June 21, 2024


Two months ago, Makanalani Gomes, a Native Hawaiian activist, spoke about the importance of youth self-determination at the largest global gathering of indigenous peoples at the United Nations headquarters in New York City. After flying back to Hawaii, she had one big takeaway from the event, known as the United Nations Permanent Forum on Indigenous Affairs:

“The need for sovereignty for all indigenous peoples is critical, is paramount, to literally survive,” Gomes said while reflecting on the forum Wednesday.

Gomes’ conclusion is not just her opinion. This is an underlying message a new report released this week by the United Nations summarizing the official recommendations of this year’s meeting. The Permanent Forum on Indigenous Affairs is a United Nations advisory body dedicated to representing the perspectives of indigenous peoples who would otherwise not have a voice in the UN General Assembly.

The final report is a 30-page list containing a broad list of recommendations aimed at specific countries, international agencies and UN member states.

Although this year’s forum was not officially focused on climate, the participants repeatedly spoke about how climate disasters, environmental degradation and other contemporary challenges are rooted in the exploitation of indigenous land and how the green energy transition compounds that exploitation.

The final report calls on UN agencies to do more to ensure that carbon credit programs are effective and not harmful. Carbon credit programs are meant to reduce carbon emissions, but indigenous advocates say in practice they divide and exploit indigenous peoples.

“The Forum calls on the secretariats of the United Nations Framework Convention on Climate Change and the Convention on Biological Diversity, and the International Monetary Fund and the World Bank, to demand high-integrity projects that have clear accountability for carbon emissions and biodiversity, as well as measured benefits for indigenous peoples,” the report states.

All four United Nations bodies are invited to report on their work at next year’s Permanent Forum meeting in New York City, the report said.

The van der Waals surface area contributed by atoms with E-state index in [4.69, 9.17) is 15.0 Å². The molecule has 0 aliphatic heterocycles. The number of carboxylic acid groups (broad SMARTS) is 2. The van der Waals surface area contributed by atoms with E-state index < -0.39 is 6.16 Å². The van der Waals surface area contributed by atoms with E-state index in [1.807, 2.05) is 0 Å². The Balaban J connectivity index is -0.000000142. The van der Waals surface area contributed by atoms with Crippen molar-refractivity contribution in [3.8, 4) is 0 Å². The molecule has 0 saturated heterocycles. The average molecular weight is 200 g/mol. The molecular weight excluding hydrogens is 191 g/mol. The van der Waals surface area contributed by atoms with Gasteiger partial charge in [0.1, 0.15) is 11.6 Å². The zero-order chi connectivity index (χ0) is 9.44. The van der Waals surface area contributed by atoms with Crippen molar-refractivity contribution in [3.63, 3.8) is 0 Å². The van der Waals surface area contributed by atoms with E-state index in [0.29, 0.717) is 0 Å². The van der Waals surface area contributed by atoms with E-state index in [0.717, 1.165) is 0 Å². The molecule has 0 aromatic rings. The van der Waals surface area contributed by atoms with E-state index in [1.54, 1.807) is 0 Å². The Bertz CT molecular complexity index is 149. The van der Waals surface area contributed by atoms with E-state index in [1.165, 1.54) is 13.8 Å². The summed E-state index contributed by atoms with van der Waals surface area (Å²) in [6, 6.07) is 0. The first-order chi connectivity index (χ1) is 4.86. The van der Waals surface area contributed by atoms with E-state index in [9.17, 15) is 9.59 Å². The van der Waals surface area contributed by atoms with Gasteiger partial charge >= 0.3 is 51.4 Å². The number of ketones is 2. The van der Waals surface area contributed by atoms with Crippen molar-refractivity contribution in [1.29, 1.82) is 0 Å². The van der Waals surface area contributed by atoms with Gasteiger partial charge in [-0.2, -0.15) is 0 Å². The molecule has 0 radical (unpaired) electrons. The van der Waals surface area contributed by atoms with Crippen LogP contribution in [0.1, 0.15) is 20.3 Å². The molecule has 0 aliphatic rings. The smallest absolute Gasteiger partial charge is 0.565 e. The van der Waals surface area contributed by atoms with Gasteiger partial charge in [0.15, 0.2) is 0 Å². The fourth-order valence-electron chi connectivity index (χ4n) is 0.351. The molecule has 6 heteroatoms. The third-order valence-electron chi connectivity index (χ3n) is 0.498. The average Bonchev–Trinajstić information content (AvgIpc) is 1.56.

UN agencies must stop using indigenous peoples with the more amorphous term “local communities,” which could dilute indigenous rights, the report advised.

The Permanent Forum has also repeatedly called for the need for more climate funding for indigenous peoples and the importance of involving indigenous peoples in efforts to establish more protected areas. “Conservation efforts worldwide must recognize and respect the collective rights of indigenous peoples to their lands, territories and resources,” says the report.

The final report also calls on specific countries to respect indigenous peoples. In particular, the Permanent Forum said it regretted the outcome of Australia’s failed referendum last year that would have given indigenous people an official voice in government.

The report’s recommendations repeatedly refer to the need to support indigenous peoples’ right to self-determination.

“The forum further recommends that states engage in processes focused on decolonization and reconciliation policies that facilitate the path of indigenous peoples to self-determination, with the full and effective participation of indigenous peoples,” says the report.

That message is on Gomes’ mind this week as she participates in another major gathering of indigenous peoples, this time a festival celebrating indigenous Pacific peoples in Hawaiʻi. Canoes were officially welcomed to Hawaii on Wednesday after sailing thousands of miles across the Pacific Ocean without compasses and navigating through native knowledge of the stars and waves.

Gomes reflected on how the teams from independent Pacific nations sailed to the Hawaiian archipelago, which is dominated by the American flag.

“We are not free until we are all free,” she said.






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